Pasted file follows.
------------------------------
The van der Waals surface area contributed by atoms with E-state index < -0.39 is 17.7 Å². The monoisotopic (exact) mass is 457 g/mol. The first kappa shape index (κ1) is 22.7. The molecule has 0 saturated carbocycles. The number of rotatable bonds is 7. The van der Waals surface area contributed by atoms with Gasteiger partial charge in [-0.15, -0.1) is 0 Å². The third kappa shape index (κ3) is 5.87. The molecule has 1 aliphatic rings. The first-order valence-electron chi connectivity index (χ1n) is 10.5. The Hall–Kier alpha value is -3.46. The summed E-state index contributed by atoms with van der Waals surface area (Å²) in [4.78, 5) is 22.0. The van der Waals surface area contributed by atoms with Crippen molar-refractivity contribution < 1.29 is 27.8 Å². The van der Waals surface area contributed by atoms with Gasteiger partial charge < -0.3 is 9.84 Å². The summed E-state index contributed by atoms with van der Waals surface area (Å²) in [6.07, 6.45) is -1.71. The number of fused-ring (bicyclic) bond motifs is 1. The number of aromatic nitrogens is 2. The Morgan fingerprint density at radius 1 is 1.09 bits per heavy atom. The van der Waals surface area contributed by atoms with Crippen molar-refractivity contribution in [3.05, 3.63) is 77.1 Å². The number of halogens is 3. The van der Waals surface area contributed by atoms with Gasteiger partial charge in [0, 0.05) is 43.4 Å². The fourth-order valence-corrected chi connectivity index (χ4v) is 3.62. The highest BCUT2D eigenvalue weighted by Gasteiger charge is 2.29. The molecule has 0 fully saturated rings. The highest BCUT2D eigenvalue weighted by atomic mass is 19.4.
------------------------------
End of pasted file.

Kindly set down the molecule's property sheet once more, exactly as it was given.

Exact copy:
The van der Waals surface area contributed by atoms with E-state index < -0.39 is 17.7 Å². The monoisotopic (exact) mass is 457 g/mol. The first kappa shape index (κ1) is 22.7. The molecule has 0 saturated carbocycles. The number of rotatable bonds is 7. The van der Waals surface area contributed by atoms with Gasteiger partial charge in [-0.15, -0.1) is 0 Å². The third kappa shape index (κ3) is 5.87. The molecule has 1 aliphatic rings. The first-order valence-electron chi connectivity index (χ1n) is 10.5. The Hall–Kier alpha value is -3.46. The summed E-state index contributed by atoms with van der Waals surface area (Å²) in [4.78, 5) is 22.0. The van der Waals surface area contributed by atoms with Crippen molar-refractivity contribution < 1.29 is 27.8 Å². The van der Waals surface area contributed by atoms with Gasteiger partial charge < -0.3 is 9.84 Å². The summed E-state index contributed by atoms with van der Waals surface area (Å²) in [6.07, 6.45) is -1.71. The number of fused-ring (bicyclic) bond motifs is 1. The number of aromatic nitrogens is 2. The Morgan fingerprint density at radius 1 is 1.09 bits per heavy atom. The van der Waals surface area contributed by atoms with Crippen molar-refractivity contribution in [3.05, 3.63) is 77.1 Å². The number of halogens is 3. The van der Waals surface area contributed by atoms with Gasteiger partial charge in [0, 0.05) is 43.4 Å². The fourth-order valence-corrected chi connectivity index (χ4v) is 3.62. The highest BCUT2D eigenvalue weighted by Gasteiger charge is 2.29. The molecule has 0 fully saturated rings. The highest BCUT2D eigenvalue weighted by atomic mass is 19.4.